var

Syntax

``V = var(A)``
``V = var(A,w)``
``V = var(A,w,"all")``
``V = var(A,w,dim)``
``V = var(A,w,vecdim)``
``V = var(___,nanflag)``
``[V,M] = var(___)``

Description

example

````V = var(A)` returns the variance of the elements of `A` along the first array dimension whose size is greater than 1. By default, the variance is normalized by `N-1`, where `N` is the number of observations.If `A` is a vector of observations, then `V` is a scalar.If `A` is a matrix whose columns are random variables and whose rows are observations, then `V` is a row vector containing the variance corresponding to each column.If `A` is a multidimensional array, then `var(A)` operates along the first array dimension whose size is greater than 1, treating the elements as vectors. The size of `V` in this dimension becomes `1`, while the sizes of all other dimensions are the same as in `A`.If `A` is a scalar, then `V` is `0`.If `A` is a `0`-by-`0` empty array, then `V` is `NaN`.If `A` is a table or timetable, then `var(A)` returns a one-row table containing the variance of each variable. (since R2023a)```

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````V = var(A,w)` specifies a weighting scheme. When `w = 0` (default), the variance is normalized by `N-1`, where `N` is the number of observations. When `w = 1`, the variance is normalized by the number of observations. `w` can also be a weight vector containing nonnegative elements. In this case, the length of `w` must equal the length of the dimension over which `var` is operating. ```
````V = var(A,w,"all")` returns the variance over all elements of `A` when `w` is either 0 or 1.```

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````V = var(A,w,dim)` returns the variance along dimension `dim`. To maintain the default normalization while specifying the dimension of operation, set ```w = 0``` in the second argument.```

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````V = var(A,w,vecdim)` returns the variance over the dimensions specified in the vector `vecdim` when `w` is 0 or 1. For example, if `A` is a matrix, then `var(A,0,[1 2])` returns the variance over all elements in `A` because every element of a matrix is contained in the array slice defined by dimensions 1 and 2.```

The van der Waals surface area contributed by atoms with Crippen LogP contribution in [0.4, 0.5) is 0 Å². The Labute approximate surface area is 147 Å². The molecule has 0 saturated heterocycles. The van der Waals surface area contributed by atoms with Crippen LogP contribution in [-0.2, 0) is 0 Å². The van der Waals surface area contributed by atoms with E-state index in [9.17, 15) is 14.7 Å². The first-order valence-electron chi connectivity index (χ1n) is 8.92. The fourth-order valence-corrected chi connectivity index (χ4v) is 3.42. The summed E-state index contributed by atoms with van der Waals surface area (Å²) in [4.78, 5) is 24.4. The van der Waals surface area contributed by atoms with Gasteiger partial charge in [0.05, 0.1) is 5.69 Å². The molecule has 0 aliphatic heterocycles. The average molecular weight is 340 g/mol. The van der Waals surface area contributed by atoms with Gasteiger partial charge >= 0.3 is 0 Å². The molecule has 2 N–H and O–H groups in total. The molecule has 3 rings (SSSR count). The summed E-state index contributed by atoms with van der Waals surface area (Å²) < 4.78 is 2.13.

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````V = var(___,nanflag)` specifies whether to include or omit `NaN` values in `A` for any of the previous syntaxes. For example, `var(A,"omitnan")` ignores `NaN` values when computing the variance. By default, `var` includes `NaN` values.```

example

````[V,M] = var(___)` also returns the mean of the elements of `A` used to calculate the variance. If `V` is the weighted variance, then `M` is the weighted mean.```

Examples

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Create a matrix and compute its variance.

```A = [4 -7 3; 1 4 -2; 10 7 9]; var(A)```
```ans = 1×3 21.0000 54.3333 30.3333 ```

Create a 3-D array and compute its variance.

```A(:,:,1) = [1 3; 8 4]; A(:,:,2) = [3 -4; 1 2]; var(A)```
```ans = ans(:,:,1) = 24.5000 0.5000 ans(:,:,2) = 2 18 ```

Create a matrix and compute its variance according to a weight vector `w`.

```A = [5 -4 6; 2 3 9; -1 1 2]; w = [0.5 0.25 0.25]; var(A,w)```
```ans = 1×3 6.1875 9.5000 6.1875 ```

Create a matrix and compute its variance along the first dimension.

```A = [4 -2 1; 9 5 7]; var(A,0,1)```
```ans = 1×3 12.5000 24.5000 18.0000 ```

Compute the variance of `A` along the second dimension.

`var(A,0,2)`
```ans = 2×1 9 4 ```

Create a 3-D array and compute the variance over each page of data (rows and columns).

```A(:,:,1) = [2 4; -2 1]; A(:,:,2) = [9 13; -5 7]; A(:,:,3) = [4 4; 8 -3]; V = var(A,0,[1 2])```
```V = V(:,:,1) = 6.2500 V(:,:,2) = 60 V(:,:,3) = 20.9167 ```

Create a matrix containing `NaN` values.

`A = [1.77 -0.005 NaN -2.95; NaN 0.34 NaN 0.19]`
```A = 2×4 1.7700 -0.0050 NaN -2.9500 NaN 0.3400 NaN 0.1900 ```

Compute the variance of the matrix, excluding `NaN` values. For matrix columns that contain any `NaN` value, `var` computes with non-`NaN` elements. For matrix columns that contain all `NaN` values, the variance is `NaN`.

`V = var(A,"omitnan")`
```V = 1×4 0 0.0595 NaN 4.9298 ```

Create a matrix and compute the variance and mean of each column.

```A = [4 -7 3; 1 4 -2; 10 7 9]; [V,M] = var(A)```
```V = 1×3 21.0000 54.3333 30.3333 ```
```M = 1×3 5.0000 1.3333 3.3333 ```

Create a matrix and compute the weighted variance and weighted mean of each column according to a weight vector `w`.

```A = [5 -4 6; 2 3 9; -1 1 2]; w = [0.5 0.25 0.25]; [V,M] = var(A,w)```
```V = 1×3 6.1875 9.5000 6.1875 ```
```M = 1×3 2.7500 -1.0000 5.7500 ```

Input Arguments

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Input array, specified as a vector, matrix, multidimensional array, table, or timetable. If `A` is a scalar, then `var(A)` returns `0`. If `A` is a `0`-by-`0` empty array, then `var(A)` returns `NaN`.

Data Types: `single` | `double` | `table` | `timetable`
Complex Number Support: Yes